IDEAS home Printed from https://ideas.repec.org/p/adl/winewp/2019-05.html
   My bibliography  Save this paper

A Model of Global Beverage Markets

Author

Listed:
  • Glyn Wittwer

    (Centre of Policy Studies, Victoria University, Australia)

  • Kym Anderson

    (Wine Economics Research Centre, School of Economics, University of Adelaide, Australia, and Arndt-Corden Dept of Economics, Australian National University, Canberra ACT 2601, Australia)

Abstract

This paper describes a new empirical model of the world's markets for alcoholic beverages and, to illustrate its usefulness, reports results from projections of those markets from 2016- 18 to 2025 under various scenarios. It not only revises and updates a model of the world's wine markets (Wittwer, Berger and Anderson, 2003) but also adds beer and spirits so as to capture the substitutability of those beverages among consumers. The model has some of the features of an economywide computable general equilibrium model, with international trade linking the markets of its 44 countries and seven residual regions. It is used to simulate prospects for these markets by 2025 (business-as-usual), which points to Asia's rise. Then two alternative scenarios to 2025 are explored: one simulates the withdrawal of the United Kingdom from the European Union (EU); the other simulates the effects of the recent imposition of additional 25% tariffs on selected beverages imported by the United States from several EU member countries. Future applications of the model are discussed in the concluding section.

Suggested Citation

  • Glyn Wittwer & Kym Anderson, 2020. "A Model of Global Beverage Markets," Wine Economics Research Centre Working Papers 2019-05, University of Adelaide, Wine Economics Research Centre.
  • Handle: RePEc:adl:winewp:2019-05
    as

    Download full text from publisher

    File URL: https://media.adelaide.edu.au/economics/papers/winedoc/winewp2019-05.pdf
    Download Restriction: no
    ---><---

    Other versions of this item:

    References listed on IDEAS

    as
    1. Sampson, Thomas, 2017. "Brexit: The Economics of International Disintegration," CEPR Discussion Papers 12301, C.E.P.R. Discussion Papers.
    2. Kym Anderson & Glyn Wittwer, 2018. "Cumulative Effects of Brexit and Other UK and EU27 Bilateral FTAs on the World's Wine Markets," Wine Economics Research Centre Working Papers 2018-01, University of Adelaide, Wine Economics Research Centre.
    3. Thomas Sampson, 2017. "Brexit: The Economics of International Disintegration," CESifo Working Paper Series 6668, CESifo.
    4. Nicholas Bloom & Philip Bunn & Scarlet Chen & Paul Mizen & Pawel Smietanka & Gregory Thwaites, 2019. "The Impact of Brexit on UK Firms," NBER Working Papers 26218, National Bureau of Economic Research, Inc.
    5. Thomas Sampson, 2017. "Brexit: The Economics of International Disintegration," CEP Discussion Papers dp1499, Centre for Economic Performance, LSE.
    6. Kym Anderson & Glyn Wittwer, 2019. "Modeling Global Wine Markets to 2018: Exchange Rates, Taste Changes, and China’s Import Growth," World Scientific Book Chapters, in: Kym Anderson (ed.), The International Economics of Wine, chapter 3, pages 51-90, World Scientific Publishing Co. Pte. Ltd..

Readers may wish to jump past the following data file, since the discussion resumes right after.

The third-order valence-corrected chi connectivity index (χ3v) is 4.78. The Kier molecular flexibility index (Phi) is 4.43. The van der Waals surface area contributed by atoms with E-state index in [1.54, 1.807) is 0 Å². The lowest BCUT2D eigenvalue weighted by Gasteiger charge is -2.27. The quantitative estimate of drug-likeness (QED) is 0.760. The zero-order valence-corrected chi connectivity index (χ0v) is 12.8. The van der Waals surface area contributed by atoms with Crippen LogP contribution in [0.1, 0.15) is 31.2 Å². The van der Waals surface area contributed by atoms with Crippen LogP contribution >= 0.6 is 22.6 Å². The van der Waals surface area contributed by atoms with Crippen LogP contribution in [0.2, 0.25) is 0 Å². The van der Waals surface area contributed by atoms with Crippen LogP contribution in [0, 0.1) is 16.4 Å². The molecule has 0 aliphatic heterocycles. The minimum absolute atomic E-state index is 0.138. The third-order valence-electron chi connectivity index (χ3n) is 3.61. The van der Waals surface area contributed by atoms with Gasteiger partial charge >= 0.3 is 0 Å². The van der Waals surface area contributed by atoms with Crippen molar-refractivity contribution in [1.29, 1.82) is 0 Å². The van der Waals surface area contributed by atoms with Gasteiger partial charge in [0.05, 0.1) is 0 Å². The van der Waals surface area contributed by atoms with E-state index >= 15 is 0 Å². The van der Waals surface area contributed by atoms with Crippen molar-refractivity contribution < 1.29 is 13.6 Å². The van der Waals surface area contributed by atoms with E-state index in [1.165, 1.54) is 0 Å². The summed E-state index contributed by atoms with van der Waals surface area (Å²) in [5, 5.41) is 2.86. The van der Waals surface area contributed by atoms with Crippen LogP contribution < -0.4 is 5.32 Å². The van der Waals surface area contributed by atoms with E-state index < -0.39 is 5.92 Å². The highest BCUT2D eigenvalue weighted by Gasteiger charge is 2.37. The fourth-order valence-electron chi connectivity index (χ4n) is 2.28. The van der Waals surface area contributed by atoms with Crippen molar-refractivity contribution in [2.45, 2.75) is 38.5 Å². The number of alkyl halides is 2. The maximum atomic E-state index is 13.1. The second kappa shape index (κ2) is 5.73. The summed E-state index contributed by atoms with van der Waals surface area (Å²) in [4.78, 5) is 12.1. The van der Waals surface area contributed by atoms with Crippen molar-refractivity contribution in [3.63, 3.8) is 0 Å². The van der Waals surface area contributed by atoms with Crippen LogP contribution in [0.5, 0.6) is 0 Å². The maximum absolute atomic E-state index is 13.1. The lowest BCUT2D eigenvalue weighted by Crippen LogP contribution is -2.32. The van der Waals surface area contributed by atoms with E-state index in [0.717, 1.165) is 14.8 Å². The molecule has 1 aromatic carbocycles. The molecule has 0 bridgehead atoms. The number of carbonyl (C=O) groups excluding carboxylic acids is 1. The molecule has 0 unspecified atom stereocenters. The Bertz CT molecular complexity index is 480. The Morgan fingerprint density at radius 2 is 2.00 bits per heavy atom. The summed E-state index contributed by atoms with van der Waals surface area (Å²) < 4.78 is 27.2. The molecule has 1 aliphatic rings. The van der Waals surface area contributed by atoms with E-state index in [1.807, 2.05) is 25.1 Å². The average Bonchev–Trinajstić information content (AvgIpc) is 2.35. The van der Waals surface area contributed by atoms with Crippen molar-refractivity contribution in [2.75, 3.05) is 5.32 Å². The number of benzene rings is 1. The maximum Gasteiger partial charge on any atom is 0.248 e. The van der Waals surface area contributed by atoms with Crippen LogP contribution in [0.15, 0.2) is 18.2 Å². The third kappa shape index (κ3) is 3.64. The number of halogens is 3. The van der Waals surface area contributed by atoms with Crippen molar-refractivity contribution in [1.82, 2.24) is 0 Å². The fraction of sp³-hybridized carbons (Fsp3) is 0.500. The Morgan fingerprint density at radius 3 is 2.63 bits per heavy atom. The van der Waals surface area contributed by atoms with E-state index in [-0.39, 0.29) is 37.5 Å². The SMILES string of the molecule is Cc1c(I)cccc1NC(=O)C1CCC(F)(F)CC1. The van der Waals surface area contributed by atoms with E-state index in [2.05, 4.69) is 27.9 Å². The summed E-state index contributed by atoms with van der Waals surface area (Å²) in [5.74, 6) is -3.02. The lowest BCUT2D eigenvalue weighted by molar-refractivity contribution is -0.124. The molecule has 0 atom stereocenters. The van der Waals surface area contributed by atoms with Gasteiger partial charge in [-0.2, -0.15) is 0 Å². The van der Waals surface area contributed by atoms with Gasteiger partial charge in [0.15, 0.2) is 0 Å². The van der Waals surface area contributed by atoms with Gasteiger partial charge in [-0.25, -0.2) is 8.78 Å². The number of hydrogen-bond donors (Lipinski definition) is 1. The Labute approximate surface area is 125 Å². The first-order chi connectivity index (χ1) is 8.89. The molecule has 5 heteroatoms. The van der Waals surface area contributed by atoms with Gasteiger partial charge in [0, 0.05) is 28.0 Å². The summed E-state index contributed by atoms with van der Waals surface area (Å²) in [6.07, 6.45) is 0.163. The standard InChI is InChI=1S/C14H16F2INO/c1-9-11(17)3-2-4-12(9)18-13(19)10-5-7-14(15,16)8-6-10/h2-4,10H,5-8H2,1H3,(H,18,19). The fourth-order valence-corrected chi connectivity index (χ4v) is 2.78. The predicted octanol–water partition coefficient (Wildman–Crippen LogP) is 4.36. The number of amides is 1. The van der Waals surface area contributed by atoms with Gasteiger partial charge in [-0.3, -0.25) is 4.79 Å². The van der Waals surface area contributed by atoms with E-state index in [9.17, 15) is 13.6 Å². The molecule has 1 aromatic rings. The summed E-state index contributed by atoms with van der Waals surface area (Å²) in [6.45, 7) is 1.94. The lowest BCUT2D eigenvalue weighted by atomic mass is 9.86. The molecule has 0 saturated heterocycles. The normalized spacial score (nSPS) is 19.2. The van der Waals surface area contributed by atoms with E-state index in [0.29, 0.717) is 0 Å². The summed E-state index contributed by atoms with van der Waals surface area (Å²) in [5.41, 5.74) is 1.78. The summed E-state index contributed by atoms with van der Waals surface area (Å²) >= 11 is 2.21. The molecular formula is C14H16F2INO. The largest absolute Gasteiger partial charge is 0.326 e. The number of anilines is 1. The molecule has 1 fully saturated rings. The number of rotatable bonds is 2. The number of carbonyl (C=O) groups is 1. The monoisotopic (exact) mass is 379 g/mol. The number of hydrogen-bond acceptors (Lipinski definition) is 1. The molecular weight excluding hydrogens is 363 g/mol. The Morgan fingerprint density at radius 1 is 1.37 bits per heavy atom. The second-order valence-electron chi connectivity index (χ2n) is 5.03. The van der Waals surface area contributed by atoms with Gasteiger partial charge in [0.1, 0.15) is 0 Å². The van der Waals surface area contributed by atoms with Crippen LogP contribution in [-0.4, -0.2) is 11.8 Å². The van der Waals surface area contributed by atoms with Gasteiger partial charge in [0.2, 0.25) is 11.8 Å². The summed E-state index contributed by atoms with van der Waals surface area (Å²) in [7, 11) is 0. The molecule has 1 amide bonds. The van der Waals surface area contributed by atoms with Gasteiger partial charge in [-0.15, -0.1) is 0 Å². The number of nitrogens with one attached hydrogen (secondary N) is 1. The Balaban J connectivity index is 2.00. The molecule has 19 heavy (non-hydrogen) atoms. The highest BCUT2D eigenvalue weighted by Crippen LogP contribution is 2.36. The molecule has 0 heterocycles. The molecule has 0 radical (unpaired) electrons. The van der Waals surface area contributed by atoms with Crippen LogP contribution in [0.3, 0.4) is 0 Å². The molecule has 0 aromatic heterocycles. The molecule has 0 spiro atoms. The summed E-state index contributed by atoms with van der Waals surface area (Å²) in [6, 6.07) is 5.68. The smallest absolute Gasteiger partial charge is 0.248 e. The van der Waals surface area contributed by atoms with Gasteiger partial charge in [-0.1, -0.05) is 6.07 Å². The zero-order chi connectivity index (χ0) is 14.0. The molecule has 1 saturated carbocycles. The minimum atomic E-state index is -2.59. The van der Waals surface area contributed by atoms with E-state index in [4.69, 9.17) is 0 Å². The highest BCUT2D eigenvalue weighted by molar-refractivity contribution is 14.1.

7. Anderson, Kym, 2020. "Consumer Taxes on Alcohol: An International Comparison over Time," Journal of Wine Economics, Cambridge University Press, vol. 15(1), pages 42-70, February.
    8. Hassan, Tarek Alexander & Hollander, Stephan & Tahoun, Ahmed & van Lent, Laurence, 2019. "The Global Impact of Brexit Uncertainty," CEPR Discussion Papers 14253, C.E.P.R. Discussion Papers.
    9. Thomas Sampson, 2017. "Brexit: The Economics of International Disintegration," Journal of Economic Perspectives, American Economic Association, vol. 31(4), pages 163-184, Fall.
    10. Swati Dhingra & Hanwei Huang & Gianmarco Ottaviano & João Paulo Pessoa & Thomas Sampson & John Van Reenen, 2017. "The costs and benefits of leaving the EU: trade effects," Economic Policy, CEPR;CES;MSH, vol. 32(92), pages 651-705.
    11. Sampson, Thomas, 2017. "Brexit: the economics of international disintegration," LSE Research Online Documents on Economics 86591, London School of Economics and Political Science, LSE Library.
    12. Hertel, Thomas, 1997. "Global Trade Analysis: Modeling and applications," GTAP Books, Center for Global Trade Analysis, Department of Agricultural Economics, Purdue University, number 7685.
    13. Mark Horridge, 2011. "The TERM model and its data base," Centre of Policy Studies/IMPACT Centre Working Papers g-219, Victoria University, Centre of Policy Studies/IMPACT Centre.
    Full references (including those not matched with items on IDEAS)

    Most related items

    These are the items that most often cite the same works as this one and are cited by the same works as this one.
    1. Holger Breinlich & Elsa Leromain & Dennis Novy & Thomas Sampson, 2019. "Exchange rates and consumer prices: evidence from Brexit," CEP Discussion Papers dp1667, Centre for Economic Performance, LSE.
    2. Swati Dhingra & Rebecca Freeman & Hanwei Huang, 2021. "The impact of non-tariff barriers on trade and welfare," CEP Discussion Papers dp1742, Centre for Economic Performance, LSE.
    3. Anderson, Kym & Wittwer, Glyn, 2018. "Cumulative Effects of Brexit and Other UK and EU27 Bilateral FTAs on the World's Wine Markets," CEPR Discussion Papers 12621, C.E.P.R. Discussion Papers.
    4. Halmai, Péter, 2020. "A dezintegráció gazdaságtana. A brexit esete [The economics of disintegration. The case of Brexit]," Közgazdasági Szemle (Economic Review - monthly of the Hungarian Academy of Sciences), Közgazdasági Szemle Alapítvány (Economic Review Foundation), vol. 0(9), pages 837-877.
    5. Benjamin Born & Gernot J. Müller & Moritz Schularick & Petr Sedlacek, 2017. "The Economic Consequences of the Brexit Vote," Discussion Papers 1738, Centre for Macroeconomics (CFM).